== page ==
• [0080]
    In more advanced configurations, the inventory monitoring system 10 can prepare demand forecasts using predictive analytic tools and algorithms. The inventory monitoring system 10 can also assist with price optimization analysis and mark down optimization analysis.
  • [0081]
    To further increase the utility to person or groups associated with the manufacture, distribution and/or sale of the products, the inventory monitoring system 10 may interact with other computer systems such as those which track product delivery and/or point of sale systems.
  • [0082]
    The inventory monitoring system is particularly suited for high value or perishable products illustrative examples of which include high value electronics, DVDs, CDs, computer software, clothing, fruit, produce, seasonal products, tools, diapers and baby formula.
  • [0083]
    In addition to monitoring the presence of products on retail shelves, the data collection and transmission subsystem 16 can be used to monitor the environment in which the products are stored. For example, the data collection and transmission subsystem 16 can be programmed to send out an alert if the storage temperature exceeds or goes below a specified value and/or if the humidity goes above or below specified levels.
  • [0084]
    The relatively low cost of the data collection and transmission subsystem 16 enables it to be disposed of after the use of the retail display is concluded. The relatively low cost of the data collection and monitoring subsystem 16 also enables the inventory monitoring system 10 to be offered as a service such that minimal if any capital investment is required to begin utilizing the inventory monitoring system 10.
  • [0085]
    As an alternative to disposing of the data collection and transmission subsystem 16, it is possible to package the data collection and transmission subsystem 16 in a manner that facilitates shipping the data collection and transmission subsystem 16. Such features may include a mailing label that is attached to the data collection and transmission subsystem 16 or a shipping package that is associated with the data collection and transmission subsystem 16 while being used.
  • [0086]
    To encourage the data collection and transmission subsystem 16 to be returned, an incentive may be provided. Examples of such incentives include discounts on future inventory monitoring services, discounts or gifts or other products and services, or cash payments.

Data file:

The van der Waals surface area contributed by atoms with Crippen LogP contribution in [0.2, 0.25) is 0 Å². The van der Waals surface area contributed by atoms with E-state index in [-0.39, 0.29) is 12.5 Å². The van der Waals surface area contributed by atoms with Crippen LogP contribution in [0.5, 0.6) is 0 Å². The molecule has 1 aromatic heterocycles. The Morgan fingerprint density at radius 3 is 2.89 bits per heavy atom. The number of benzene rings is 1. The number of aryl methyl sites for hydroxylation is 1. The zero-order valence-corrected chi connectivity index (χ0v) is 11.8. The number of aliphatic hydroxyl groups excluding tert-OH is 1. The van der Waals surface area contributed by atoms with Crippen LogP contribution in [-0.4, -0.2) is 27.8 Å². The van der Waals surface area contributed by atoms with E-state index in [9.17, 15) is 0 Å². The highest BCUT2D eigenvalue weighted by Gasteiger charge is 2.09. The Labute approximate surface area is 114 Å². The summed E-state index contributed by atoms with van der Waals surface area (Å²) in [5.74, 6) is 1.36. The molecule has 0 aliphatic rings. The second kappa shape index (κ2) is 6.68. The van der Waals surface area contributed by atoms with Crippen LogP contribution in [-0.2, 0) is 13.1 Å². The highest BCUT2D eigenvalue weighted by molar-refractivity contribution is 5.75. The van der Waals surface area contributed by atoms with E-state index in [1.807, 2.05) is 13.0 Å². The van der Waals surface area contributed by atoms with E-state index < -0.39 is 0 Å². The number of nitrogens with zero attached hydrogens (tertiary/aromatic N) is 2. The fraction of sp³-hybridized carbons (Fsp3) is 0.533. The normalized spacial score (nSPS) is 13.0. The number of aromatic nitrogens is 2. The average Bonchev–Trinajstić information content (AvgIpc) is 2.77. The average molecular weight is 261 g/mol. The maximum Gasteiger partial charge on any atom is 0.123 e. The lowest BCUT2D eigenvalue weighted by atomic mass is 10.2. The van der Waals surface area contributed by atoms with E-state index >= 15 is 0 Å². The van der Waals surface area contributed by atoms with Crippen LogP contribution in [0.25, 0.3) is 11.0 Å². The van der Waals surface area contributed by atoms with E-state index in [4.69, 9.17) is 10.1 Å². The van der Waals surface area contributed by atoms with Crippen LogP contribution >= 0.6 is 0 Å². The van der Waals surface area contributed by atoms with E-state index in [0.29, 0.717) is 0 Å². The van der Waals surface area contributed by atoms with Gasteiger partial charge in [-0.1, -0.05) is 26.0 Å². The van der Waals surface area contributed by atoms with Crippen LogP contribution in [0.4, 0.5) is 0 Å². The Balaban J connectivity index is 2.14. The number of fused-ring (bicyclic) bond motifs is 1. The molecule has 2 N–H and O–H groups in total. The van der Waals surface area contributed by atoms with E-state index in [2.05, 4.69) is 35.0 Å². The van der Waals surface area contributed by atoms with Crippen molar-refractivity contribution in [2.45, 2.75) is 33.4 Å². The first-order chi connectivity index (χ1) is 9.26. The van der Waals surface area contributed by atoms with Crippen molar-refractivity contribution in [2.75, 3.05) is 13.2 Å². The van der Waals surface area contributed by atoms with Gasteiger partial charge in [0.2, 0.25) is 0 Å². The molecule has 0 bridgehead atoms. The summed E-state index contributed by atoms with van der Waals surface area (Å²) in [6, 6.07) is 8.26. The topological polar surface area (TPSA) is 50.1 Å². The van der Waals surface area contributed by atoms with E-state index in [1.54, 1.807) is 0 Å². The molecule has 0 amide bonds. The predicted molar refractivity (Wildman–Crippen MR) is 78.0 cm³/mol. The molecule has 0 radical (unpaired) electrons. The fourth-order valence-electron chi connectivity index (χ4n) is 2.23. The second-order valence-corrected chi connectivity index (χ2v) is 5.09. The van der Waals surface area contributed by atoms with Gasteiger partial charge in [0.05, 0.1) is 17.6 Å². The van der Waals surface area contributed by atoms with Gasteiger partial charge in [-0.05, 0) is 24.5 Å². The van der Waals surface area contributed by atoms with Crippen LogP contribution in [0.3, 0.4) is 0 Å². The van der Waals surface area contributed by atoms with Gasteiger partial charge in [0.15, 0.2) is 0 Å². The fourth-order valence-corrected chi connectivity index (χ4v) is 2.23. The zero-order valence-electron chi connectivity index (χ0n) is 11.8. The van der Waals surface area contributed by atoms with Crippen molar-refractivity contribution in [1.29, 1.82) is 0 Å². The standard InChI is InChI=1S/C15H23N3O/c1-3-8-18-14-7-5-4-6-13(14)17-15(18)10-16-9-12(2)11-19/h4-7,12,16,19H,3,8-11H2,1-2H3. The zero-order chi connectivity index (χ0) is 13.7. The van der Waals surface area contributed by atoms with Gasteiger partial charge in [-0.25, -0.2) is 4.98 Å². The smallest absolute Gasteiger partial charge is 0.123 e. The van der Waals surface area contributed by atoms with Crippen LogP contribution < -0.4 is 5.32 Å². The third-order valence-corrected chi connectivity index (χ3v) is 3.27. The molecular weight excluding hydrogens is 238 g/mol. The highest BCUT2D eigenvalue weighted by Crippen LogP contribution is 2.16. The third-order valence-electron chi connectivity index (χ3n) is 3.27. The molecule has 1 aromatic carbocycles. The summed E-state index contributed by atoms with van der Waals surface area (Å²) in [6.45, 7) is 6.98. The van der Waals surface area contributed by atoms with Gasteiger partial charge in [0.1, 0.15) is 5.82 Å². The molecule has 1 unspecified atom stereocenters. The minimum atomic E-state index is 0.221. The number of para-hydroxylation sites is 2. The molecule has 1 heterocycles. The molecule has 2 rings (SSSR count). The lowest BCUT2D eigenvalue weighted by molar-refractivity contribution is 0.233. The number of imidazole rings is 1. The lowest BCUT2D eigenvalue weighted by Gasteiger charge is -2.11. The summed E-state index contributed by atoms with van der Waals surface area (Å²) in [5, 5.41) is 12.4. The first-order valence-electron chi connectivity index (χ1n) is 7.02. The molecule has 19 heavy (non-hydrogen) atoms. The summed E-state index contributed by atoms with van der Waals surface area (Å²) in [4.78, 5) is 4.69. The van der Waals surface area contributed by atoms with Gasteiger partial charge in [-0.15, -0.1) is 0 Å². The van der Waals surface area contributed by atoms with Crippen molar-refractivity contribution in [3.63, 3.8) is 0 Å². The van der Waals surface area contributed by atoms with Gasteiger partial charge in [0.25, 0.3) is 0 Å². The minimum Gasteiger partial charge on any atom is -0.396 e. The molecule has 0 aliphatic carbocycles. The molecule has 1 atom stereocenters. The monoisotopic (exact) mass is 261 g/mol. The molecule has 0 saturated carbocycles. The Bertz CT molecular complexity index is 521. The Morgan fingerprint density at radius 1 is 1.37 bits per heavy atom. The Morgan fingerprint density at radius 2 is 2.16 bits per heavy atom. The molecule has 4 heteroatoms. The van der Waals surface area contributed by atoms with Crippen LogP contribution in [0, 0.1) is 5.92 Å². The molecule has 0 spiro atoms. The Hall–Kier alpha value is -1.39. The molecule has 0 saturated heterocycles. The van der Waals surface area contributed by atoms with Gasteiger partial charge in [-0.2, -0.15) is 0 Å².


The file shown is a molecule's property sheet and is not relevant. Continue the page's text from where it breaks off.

• [0087]
    It is contemplated that features disclosed in this application, as well as those described in the above applications incorporated by reference, can be mixed and matched to suit particular circumstances. Various other modifications and changes will be apparent to those of ordinary skill.

Claims (19)

  1. 1. An inventory monitoring system for monitoring the presence of a product having a product identification tag associated therewith, wherein the product identification tag contains product identification information, wherein the inventory monitoring system comprises:
    a first data acquisition and transmission device comprising:
    a control subsystem;
    a wireless tag reader subsystem operably communicating with the control subsystem;
    an array of switches operably connecting the wireless tag reader subsystem to at least one first antenna that are capable of receiving the product identification information from the product identification tag;
    a wireless communications subsystem operably communicating with the control subsystem, wherein the wireless communications subsystem is capable of transmitting the product identification information via a ubiquitous wireless network; and
    a data evaluation subsystem that is capable of receiving the product identification data, and processing the product identification data.
  2. 2. The inventory monitoring system of claim 1, wherein at least one of the control subsystem, the wireless tag reader subsystem, the wireless communication subsystem and the plurality of antennae are removably mounted in the inventory monitoring system.
  3. 3. The inventory monitoring system of claim 1, and further comprising a location monitoring subsystem operably connected to the control subsystem, wherein the location monitoring subsystem is capable of tracking a location of the first data acquisition and transmission device.
  4. 4. The inventory monitoring system of claim 1, and further comprising a power supply subsystem operably attached to at least one of the control subsystem, the wireless tag reader subsystem and the wireless communication subsystem.
  5. 5. The inventory monitoring system of claim 1, and further comprising a power source that is removably attached to the data acquisition and transmission device.
  6. 6. The inventory monitoring system of claim 5, wherein the power source is a battery.
  7. 7. The inventory monitoring system of claim 1, and further comprising a second data acquisition and transmission device comprising: